Unconsciously Muttering – I say :: … and you think.

Playing week #477 of the popular, long-running meme.

I say :: … and you think.

  1. Quit :: … stop, resign
  2. Solace :: … rest, relief
  3. Suggest :: … prompt, hint
  4. Meteor :: … shower
  5. Zombies :: … brains
  6. Birds :: … out my window
  7. Canceled :: … ended
  8. Compatible :: … fits together
  9. Alarmed :: … dismayed
  10. Word game :: … scrabble

A Fischer Random Chess Win By Queen-Queen Checkmate

This has got to be one of the longest server-based correspondence chess (cc) games I’ve ever played. The game began last September and ended this weekend when, after 85 moves and six months of Fischer Random Chess play, I checkmated my opponent’s Black King. Had this been played the old-fashioned cc way, with moves exchanged by post cards mailed back and forth, it could easily have taken years to work through.

The opening board we were assigned, our full move record (briefly annotated), and position of pieces at games’s end:

[a chess diagram should appear here]

1.e4 Nf6 2.g3 b6 3.Qa6+ Bb7 4.Qd3 Nc6 5.Qc3 g6 6.e5 Nd5 7.Qa3 Nd4 8.Ne3 Nxe3 9.Bxb7+ Rxb7 10.Rxe3 Nb5 11.Qd3 a6 12.O-O-O Qh6 13.h4 f5 14.f4 Qh5 15.Qe2 Qh6 16.b3 Qf8 17.d4 e6 18.Bb2 h6 19.Qg2 Qb4 20.Qd2 Qe7 21.Ne2 g5 22.hxg5 hxg5 23.Nc3 Nxc3 24.Qxc3 gxf4 25.gxf4 Qh4 26.Rf1 b5 27.Ba3 Qg4 28.Rg3 Qe2 29.Qd3 Qxd3 30.Rxd3 Rb6 31.Bc5 Rc6 32.Rg1 d6 33.exd6 cxd6 34.Ba3 e5 35.fxe5 dxe5 36.Bc5 e4 37.Rdd1 f4 38.d5 Rxc5 [At this point in the game I was behind: down by two pieces, a pawn and a Bishop.] 39.d6 Kd7 40.Rh1 Bc3 41.Rh7+ Kc6 42.d7 Rd8 43.Rh6+ Kc7 44.Rhd6 Re5 45.Rxa6 Kb7 46.Rad6 e3 47.R1d5 Rxd5 48.Rxd5 Kc6 49.Rd3 Rxd7 50.Rxc3+ [With this move I recovered from my deficit. Our armies were once again of equal size; we each had one Rook and three pawns.] 50… Kb6 51.Rd3 Re7 52.Kd1 f3 53.Ke1 Kc5 54.a3 e2 55.Rxf3 b4 56.a4 Kb6 57.Rf5 Re4 58.Rf2 Kc5 59.Rxe2 Rxe2+ 60.Kxe2 [I now reached both material and positional advantage; Black had only one pawn left, and it was blocked by my three-pawn island, chained together for mutual defense.] 60… Kd4 61.a5 Kc5 62.a6 Kb6 63.Kd2 Kxa6 64.Kd3 Kb5 65.Kd4 Ka5 66.c4 Kb6 67.c5+ Kc6 68.Kc4 Kc7 69.Kxb4 [I’d now taken Black’s last remaining pawn. All that remained was the long, slow march of my White King escorting his two pawns down the length of the board to the eighth rank where they’d be promoted to Queens and easily checkmate the Black King.] 69… Kc6 70.Kc4 Kc7 71.b4 Kc6 72.b5+ Kc7 73.Kd5 Kd7 74.c6+ Kc7 75.Kc5 Kc8 76.b6 Kb8 77.Kd6 Kc8 78.b7+ Kb8 79.Kd7 Ka7 80.Kc7 Ka6 81.b8=Q Ka5 82.Kd8 Ka6 83.c7 Ka5 84.c8=Q Ka4 85.Qa6#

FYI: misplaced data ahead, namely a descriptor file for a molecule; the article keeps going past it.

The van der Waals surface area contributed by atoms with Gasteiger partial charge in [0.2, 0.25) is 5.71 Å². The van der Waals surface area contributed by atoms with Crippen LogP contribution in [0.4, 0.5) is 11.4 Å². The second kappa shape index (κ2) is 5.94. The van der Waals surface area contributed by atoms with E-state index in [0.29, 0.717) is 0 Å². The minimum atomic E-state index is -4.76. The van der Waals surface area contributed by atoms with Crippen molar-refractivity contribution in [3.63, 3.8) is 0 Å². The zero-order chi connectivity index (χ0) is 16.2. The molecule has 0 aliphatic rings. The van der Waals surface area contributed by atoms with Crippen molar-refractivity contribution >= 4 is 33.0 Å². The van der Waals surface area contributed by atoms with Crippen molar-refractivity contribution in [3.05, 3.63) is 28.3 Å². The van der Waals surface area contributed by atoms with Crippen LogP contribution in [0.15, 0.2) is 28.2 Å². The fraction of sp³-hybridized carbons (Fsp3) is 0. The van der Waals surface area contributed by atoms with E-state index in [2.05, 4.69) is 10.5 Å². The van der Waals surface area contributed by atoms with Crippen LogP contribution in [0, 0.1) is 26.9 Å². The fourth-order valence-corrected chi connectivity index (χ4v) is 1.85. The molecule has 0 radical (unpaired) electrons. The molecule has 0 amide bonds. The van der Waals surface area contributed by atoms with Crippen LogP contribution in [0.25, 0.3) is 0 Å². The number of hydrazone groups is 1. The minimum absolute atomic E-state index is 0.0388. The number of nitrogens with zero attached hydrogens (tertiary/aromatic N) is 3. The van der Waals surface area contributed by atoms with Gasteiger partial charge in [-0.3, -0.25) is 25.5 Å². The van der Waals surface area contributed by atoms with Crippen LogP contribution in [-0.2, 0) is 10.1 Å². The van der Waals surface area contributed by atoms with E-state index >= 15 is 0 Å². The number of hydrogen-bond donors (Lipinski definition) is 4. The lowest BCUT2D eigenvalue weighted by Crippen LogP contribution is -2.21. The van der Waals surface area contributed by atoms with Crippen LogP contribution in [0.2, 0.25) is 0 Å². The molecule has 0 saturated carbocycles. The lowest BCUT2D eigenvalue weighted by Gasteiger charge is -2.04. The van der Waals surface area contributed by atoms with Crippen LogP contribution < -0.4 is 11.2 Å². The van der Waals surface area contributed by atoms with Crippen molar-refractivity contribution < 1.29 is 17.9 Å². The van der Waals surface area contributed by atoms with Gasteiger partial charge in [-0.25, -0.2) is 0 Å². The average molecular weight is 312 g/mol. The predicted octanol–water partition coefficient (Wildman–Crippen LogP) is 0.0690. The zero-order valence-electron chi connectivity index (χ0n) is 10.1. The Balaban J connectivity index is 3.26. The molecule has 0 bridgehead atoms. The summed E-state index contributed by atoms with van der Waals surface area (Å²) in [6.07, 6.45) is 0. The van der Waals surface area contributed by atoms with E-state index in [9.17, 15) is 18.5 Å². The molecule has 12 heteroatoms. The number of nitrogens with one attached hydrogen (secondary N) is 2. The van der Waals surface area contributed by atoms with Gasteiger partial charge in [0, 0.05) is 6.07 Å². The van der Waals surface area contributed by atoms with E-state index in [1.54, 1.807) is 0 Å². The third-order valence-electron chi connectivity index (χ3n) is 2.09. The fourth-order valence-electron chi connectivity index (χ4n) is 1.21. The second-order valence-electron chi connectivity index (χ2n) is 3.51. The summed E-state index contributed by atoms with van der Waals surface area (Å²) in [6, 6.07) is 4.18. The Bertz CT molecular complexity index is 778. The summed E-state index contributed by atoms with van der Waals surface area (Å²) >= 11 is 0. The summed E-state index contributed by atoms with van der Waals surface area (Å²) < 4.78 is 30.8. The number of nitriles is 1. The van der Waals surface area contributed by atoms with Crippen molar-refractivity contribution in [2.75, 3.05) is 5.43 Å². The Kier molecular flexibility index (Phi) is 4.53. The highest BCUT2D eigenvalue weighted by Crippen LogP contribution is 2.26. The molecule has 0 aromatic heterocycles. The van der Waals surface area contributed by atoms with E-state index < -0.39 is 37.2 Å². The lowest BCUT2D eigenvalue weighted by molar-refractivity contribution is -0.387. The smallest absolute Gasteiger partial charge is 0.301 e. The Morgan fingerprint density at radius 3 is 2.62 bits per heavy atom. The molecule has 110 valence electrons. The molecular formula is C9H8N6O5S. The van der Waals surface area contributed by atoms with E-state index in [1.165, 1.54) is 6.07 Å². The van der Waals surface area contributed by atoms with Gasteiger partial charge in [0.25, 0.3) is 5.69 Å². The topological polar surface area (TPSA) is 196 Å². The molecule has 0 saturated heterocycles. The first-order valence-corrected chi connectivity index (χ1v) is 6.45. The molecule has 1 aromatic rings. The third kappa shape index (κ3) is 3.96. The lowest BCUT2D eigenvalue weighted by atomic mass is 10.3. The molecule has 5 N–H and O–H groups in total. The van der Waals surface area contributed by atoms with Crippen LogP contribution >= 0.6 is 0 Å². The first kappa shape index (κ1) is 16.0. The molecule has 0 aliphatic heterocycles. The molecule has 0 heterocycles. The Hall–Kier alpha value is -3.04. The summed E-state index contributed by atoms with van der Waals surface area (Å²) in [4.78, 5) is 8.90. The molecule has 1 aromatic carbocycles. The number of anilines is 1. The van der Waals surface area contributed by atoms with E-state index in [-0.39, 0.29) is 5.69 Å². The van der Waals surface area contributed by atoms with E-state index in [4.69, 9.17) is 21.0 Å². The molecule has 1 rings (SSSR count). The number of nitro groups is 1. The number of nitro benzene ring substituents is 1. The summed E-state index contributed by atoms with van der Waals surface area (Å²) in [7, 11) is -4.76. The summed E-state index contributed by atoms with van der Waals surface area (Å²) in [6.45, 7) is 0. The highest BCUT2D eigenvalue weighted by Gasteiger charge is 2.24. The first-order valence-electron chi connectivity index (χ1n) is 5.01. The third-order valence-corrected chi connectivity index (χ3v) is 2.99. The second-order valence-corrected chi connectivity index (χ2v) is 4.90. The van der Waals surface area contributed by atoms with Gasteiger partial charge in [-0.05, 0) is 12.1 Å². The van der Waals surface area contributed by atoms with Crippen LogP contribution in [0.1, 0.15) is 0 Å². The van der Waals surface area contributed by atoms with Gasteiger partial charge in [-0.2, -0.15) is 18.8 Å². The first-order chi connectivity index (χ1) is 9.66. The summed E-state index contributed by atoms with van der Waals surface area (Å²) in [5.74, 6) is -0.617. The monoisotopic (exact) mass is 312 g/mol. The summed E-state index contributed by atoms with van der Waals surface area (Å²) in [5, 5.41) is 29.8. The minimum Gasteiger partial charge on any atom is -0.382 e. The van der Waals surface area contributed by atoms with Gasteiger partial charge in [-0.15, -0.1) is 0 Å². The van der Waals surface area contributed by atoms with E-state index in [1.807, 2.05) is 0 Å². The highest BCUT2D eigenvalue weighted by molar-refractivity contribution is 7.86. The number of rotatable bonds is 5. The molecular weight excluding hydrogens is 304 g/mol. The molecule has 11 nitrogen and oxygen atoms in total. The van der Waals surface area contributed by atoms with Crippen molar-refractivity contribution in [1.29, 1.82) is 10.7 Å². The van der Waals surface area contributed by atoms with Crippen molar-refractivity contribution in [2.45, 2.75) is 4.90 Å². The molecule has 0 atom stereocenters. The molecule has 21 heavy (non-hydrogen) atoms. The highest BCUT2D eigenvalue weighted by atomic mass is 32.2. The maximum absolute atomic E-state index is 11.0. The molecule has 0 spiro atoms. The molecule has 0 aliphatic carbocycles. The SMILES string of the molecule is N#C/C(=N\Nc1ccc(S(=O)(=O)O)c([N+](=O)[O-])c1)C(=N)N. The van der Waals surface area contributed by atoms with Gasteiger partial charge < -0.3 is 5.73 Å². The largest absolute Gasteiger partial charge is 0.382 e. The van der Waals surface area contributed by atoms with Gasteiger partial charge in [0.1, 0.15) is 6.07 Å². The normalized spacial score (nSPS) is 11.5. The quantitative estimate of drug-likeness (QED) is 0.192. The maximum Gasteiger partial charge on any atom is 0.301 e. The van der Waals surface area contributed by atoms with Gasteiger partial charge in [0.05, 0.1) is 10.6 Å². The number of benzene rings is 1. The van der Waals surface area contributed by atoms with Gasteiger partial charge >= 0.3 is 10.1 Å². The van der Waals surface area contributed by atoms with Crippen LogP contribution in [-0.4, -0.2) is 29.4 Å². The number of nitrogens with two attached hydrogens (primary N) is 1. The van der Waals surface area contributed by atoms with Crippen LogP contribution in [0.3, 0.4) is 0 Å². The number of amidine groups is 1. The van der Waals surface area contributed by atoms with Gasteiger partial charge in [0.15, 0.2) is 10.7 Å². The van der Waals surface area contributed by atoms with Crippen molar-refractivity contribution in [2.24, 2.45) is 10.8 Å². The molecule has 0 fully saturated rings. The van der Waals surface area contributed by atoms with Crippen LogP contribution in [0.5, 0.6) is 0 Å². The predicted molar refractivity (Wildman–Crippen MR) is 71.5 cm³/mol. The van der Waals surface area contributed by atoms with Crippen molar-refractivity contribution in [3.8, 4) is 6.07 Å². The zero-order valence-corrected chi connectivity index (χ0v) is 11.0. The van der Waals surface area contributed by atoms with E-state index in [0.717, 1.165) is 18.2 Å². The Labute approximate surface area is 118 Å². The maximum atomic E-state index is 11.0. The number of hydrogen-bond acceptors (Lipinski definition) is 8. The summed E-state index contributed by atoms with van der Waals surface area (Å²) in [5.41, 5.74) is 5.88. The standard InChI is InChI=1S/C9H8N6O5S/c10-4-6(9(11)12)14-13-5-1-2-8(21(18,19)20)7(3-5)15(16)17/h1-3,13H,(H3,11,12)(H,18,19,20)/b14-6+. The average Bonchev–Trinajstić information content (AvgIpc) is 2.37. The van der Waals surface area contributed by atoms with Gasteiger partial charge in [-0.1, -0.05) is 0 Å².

[a chess diagram should appear here]